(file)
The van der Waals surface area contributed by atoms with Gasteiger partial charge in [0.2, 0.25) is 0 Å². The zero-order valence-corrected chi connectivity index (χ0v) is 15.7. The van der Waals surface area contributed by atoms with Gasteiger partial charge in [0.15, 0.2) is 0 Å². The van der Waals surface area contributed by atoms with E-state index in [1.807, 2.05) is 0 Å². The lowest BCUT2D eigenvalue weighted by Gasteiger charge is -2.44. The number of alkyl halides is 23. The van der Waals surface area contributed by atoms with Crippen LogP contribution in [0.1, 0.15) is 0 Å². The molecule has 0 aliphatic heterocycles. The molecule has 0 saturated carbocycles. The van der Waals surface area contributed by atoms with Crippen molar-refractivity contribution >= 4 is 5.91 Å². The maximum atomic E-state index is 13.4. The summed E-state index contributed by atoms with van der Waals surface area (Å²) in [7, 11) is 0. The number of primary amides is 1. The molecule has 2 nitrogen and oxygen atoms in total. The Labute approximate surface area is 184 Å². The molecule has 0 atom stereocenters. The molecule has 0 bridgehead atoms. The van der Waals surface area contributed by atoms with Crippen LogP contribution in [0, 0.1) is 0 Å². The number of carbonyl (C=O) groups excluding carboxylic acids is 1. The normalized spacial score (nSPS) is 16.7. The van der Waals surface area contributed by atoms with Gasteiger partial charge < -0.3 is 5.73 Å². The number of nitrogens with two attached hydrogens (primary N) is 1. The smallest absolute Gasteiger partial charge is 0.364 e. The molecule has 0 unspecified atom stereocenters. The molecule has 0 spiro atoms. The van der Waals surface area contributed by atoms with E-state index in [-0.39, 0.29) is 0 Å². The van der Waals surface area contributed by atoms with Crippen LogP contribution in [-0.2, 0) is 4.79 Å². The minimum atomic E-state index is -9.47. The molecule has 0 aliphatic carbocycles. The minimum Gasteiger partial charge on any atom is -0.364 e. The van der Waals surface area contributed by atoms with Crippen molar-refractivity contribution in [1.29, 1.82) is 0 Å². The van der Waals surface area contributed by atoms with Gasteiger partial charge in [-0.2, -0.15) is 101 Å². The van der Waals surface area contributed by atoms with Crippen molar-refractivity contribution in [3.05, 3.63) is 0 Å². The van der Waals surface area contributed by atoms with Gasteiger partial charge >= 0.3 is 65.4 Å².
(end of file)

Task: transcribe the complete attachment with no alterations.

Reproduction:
The van der Waals surface area contributed by atoms with Gasteiger partial charge in [0.2, 0.25) is 0 Å². The zero-order valence-corrected chi connectivity index (χ0v) is 15.7. The van der Waals surface area contributed by atoms with Gasteiger partial charge in [0.15, 0.2) is 0 Å². The van der Waals surface area contributed by atoms with E-state index in [1.807, 2.05) is 0 Å². The lowest BCUT2D eigenvalue weighted by Gasteiger charge is -2.44. The number of alkyl halides is 23. The van der Waals surface area contributed by atoms with Crippen LogP contribution in [0.1, 0.15) is 0 Å². The molecule has 0 aliphatic heterocycles. The molecule has 0 saturated carbocycles. The van der Waals surface area contributed by atoms with Crippen molar-refractivity contribution >= 4 is 5.91 Å². The maximum atomic E-state index is 13.4. The summed E-state index contributed by atoms with van der Waals surface area (Å²) in [7, 11) is 0. The number of primary amides is 1. The molecule has 2 nitrogen and oxygen atoms in total. The Labute approximate surface area is 184 Å². The molecule has 0 atom stereocenters. The molecule has 0 bridgehead atoms. The van der Waals surface area contributed by atoms with Crippen LogP contribution in [0, 0.1) is 0 Å². The number of carbonyl (C=O) groups excluding carboxylic acids is 1. The normalized spacial score (nSPS) is 16.7. The van der Waals surface area contributed by atoms with Gasteiger partial charge < -0.3 is 5.73 Å². The number of nitrogens with two attached hydrogens (primary N) is 1. The smallest absolute Gasteiger partial charge is 0.364 e. The molecule has 0 unspecified atom stereocenters. The molecule has 0 spiro atoms. The van der Waals surface area contributed by atoms with E-state index in [-0.39, 0.29) is 0 Å². The van der Waals surface area contributed by atoms with Crippen LogP contribution in [-0.2, 0) is 4.79 Å². The minimum atomic E-state index is -9.47. The molecule has 0 aliphatic carbocycles. The minimum Gasteiger partial charge on any atom is -0.364 e. The van der Waals surface area contributed by atoms with Crippen molar-refractivity contribution in [1.29, 1.82) is 0 Å². The van der Waals surface area contributed by atoms with Gasteiger partial charge in [-0.2, -0.15) is 101 Å². The van der Waals surface area contributed by atoms with Crippen molar-refractivity contribution in [3.05, 3.63) is 0 Å². The van der Waals surface area contributed by atoms with Gasteiger partial charge >= 0.3 is 65.4 Å².